Peer review is a fundamental part of our assessment process, and yet nominating suitable referees seems to be one of the things that applicants struggle with most. Below we explain why references are so important and how applicants can avoid some of the most common mistakes.
Peer review is fundamental to our assessment process.
Our Trust Board and assessment panels rely on references to understand how experts in the field view a proposal and so help them to determine which applications make the most compelling case for funding. This is why the referees’ comments are so important, and why applicants need to choose their nominated referees with care. A bad reference – and that usually means lacking in detail rather than hostile – can scupper an otherwise strong application.
What do we look for in a reference?
References need to give a detailed appraisal of the merit of the proposed research, and a reasoned judgement about the applicant’s suitability to undertake the work. What’s essential is that they provide detail and context: it’s this richness that allows our Trust Board and assessment panels to form a view about whether an application is worth supporting. Less helpful are those references that just give a general statement of support or a character reference for the applicant – they don’t tell assessors much, and don’t add weight to the case for support.
One of our most common questions from applicants is “do referees need to comment on me as well as my project?”
The answer is—ideally—yes. While we don’t need a character reference, we do need to know about the suitability of applicants to undertake the research they are proposing. So although your referees don’t necessarily need to know you personally, they should be familiar enough with your work to be able to comment on your track record, and to make a judgement on whether you have the requisite skills and experience to tackle the research outlined in your application.
Think tactically about who to name as a referee
It can be tempting to rely on the same circle of tried-and-trusted referees – but you can add weight to your application by choosing referees whose expertise and experience allows them to comment on your proposal in a way that assessors will find particularly authoritative. For example, a reference from someone with expertise in your chosen field might be more convincing than one from someone whose research interests are less closely connected to your own. Similarly, an application for interdisciplinary work can be enhanced by references from researchers working in more than one of the disciplines it covers. The key thing is to think carefully about your choice of referees, and the impression they will make in the assessment process.
Are your referees still familiar with your subject area?
We see lots of references where the referee begins by explaining that they no longer work in the applicant’s field, so can’t offer an informed comment on the proposed research. Even if otherwise supportive, these ‘can’t-comment’ references will almost always weaken an application. Our advice is to double-check with referees before nominating them – are they still active in your field? Are they confident that they can still comment on the detail of your proposal?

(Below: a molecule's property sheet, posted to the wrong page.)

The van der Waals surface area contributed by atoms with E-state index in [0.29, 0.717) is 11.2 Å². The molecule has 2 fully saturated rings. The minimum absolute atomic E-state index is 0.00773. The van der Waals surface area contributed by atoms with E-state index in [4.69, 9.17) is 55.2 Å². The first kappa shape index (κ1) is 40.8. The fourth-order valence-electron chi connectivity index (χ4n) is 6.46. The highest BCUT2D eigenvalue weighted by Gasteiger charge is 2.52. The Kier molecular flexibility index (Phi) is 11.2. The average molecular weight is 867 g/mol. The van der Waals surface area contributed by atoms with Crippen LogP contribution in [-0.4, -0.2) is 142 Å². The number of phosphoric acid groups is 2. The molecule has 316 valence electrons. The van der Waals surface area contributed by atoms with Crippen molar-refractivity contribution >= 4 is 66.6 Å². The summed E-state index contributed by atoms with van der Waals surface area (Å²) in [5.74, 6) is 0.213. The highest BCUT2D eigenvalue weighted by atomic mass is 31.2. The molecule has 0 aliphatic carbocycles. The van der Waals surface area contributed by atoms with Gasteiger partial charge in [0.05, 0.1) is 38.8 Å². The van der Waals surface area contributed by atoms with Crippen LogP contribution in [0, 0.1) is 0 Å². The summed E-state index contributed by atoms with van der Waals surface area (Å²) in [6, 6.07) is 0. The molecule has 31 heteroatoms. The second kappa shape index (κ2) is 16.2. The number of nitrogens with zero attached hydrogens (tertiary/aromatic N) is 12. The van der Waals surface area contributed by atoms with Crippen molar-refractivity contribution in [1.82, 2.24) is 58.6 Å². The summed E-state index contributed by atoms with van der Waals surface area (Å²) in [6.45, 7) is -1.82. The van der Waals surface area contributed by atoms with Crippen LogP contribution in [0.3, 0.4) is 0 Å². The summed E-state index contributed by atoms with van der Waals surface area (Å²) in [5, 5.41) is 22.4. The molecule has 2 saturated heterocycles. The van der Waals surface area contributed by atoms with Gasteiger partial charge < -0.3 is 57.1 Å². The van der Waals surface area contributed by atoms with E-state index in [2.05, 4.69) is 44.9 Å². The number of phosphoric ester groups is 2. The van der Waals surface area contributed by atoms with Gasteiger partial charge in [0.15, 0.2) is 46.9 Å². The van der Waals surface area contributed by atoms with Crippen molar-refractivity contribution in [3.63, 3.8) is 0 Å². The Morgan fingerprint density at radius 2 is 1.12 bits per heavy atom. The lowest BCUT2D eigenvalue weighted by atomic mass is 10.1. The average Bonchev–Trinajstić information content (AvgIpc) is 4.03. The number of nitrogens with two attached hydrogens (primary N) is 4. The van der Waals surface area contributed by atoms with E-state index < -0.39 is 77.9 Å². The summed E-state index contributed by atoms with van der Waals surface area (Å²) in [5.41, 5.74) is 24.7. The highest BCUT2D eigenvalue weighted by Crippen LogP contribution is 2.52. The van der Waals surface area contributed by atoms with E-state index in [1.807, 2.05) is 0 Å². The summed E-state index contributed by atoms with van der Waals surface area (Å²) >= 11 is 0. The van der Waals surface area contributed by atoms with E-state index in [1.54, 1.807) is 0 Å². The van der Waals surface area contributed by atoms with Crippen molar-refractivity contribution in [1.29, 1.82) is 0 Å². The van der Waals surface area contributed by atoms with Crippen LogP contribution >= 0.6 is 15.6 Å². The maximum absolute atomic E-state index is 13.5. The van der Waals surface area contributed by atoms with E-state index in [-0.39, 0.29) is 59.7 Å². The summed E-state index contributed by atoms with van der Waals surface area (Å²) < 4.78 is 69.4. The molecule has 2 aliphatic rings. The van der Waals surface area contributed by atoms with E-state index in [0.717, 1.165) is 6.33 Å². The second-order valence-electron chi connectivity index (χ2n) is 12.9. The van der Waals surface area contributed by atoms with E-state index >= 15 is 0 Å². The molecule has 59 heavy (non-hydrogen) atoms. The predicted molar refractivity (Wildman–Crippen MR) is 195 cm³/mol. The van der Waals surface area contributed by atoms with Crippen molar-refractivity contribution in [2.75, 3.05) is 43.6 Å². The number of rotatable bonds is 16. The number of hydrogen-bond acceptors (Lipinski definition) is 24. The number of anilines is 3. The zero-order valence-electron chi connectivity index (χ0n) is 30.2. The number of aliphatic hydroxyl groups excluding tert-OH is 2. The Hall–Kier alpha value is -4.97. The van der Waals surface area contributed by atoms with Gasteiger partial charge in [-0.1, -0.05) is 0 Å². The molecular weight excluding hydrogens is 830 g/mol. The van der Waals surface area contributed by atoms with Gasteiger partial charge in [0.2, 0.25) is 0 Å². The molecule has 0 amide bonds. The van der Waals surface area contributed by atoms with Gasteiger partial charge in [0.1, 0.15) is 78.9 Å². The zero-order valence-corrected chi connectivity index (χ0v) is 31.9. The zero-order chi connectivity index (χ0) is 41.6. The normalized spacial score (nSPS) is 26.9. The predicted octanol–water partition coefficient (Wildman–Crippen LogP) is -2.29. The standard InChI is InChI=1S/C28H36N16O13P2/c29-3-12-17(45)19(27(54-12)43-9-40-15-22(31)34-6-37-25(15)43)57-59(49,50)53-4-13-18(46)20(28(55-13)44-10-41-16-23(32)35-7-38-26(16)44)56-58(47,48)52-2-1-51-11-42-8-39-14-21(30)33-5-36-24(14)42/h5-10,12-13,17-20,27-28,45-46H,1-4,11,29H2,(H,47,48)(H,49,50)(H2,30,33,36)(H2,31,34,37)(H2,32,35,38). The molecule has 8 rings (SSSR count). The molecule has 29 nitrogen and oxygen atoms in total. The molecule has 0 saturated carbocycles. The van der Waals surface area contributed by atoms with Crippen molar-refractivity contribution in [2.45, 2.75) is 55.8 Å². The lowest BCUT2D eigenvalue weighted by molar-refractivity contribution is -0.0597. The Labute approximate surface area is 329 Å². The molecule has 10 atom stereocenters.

What happens if we can’t secure a statement from a referee that you’ve nominated?
In these cases – and they’re all too frequent – we go back to the applicant to ask them to name a replacement referee. The trouble is that by this stage in the assessment process, we’re often working to a tight timescale, which means that applicants might only have a couple of weeks to find a replacement referee who is willing and able to write a reference in time. That added time pressure can mean applicants have to resort to referees who are not so well-placed to write a strong reference and who don’t have time to write a thoughtful reference. Our advice? Check that your referees are willing and available before submitting an application.
Thinking about who to nominate? Six tips for applicants.
- Do ask your referees before nominating them—it sounds obvious, but lots of applicants don’t ask their referees before naming them on the application form.
- Consider naming referees from overseas, if that’s appropriate for your application. As long as they are familiar with your work and your research plans, there’s no reason not to name referees from outside the UK.
- Can colleagues offer advice on who can be relied upon to write a prompt and considered reference – and who is more likely to rush something out at the last minute?
- Check that your referees will be available during the assessment process. Most schemes offer guidance on when we expect to take up references – will your referees be available in that time period?
- Choose referees who you know will have the time to do a good job: a rushed reference is rarely a strong one.
- Ensure that referees know what’s required of them. We regularly receive references that are little more than a character reference for the applicant and a general statement of support – not detailed enough to be of use in the assessment process.
Details of all the funding schemes offered by the Trust are available on the funding section of our website. Some schemes have specific requirements on your choice of referees – so please check guidance notes before beginning an application.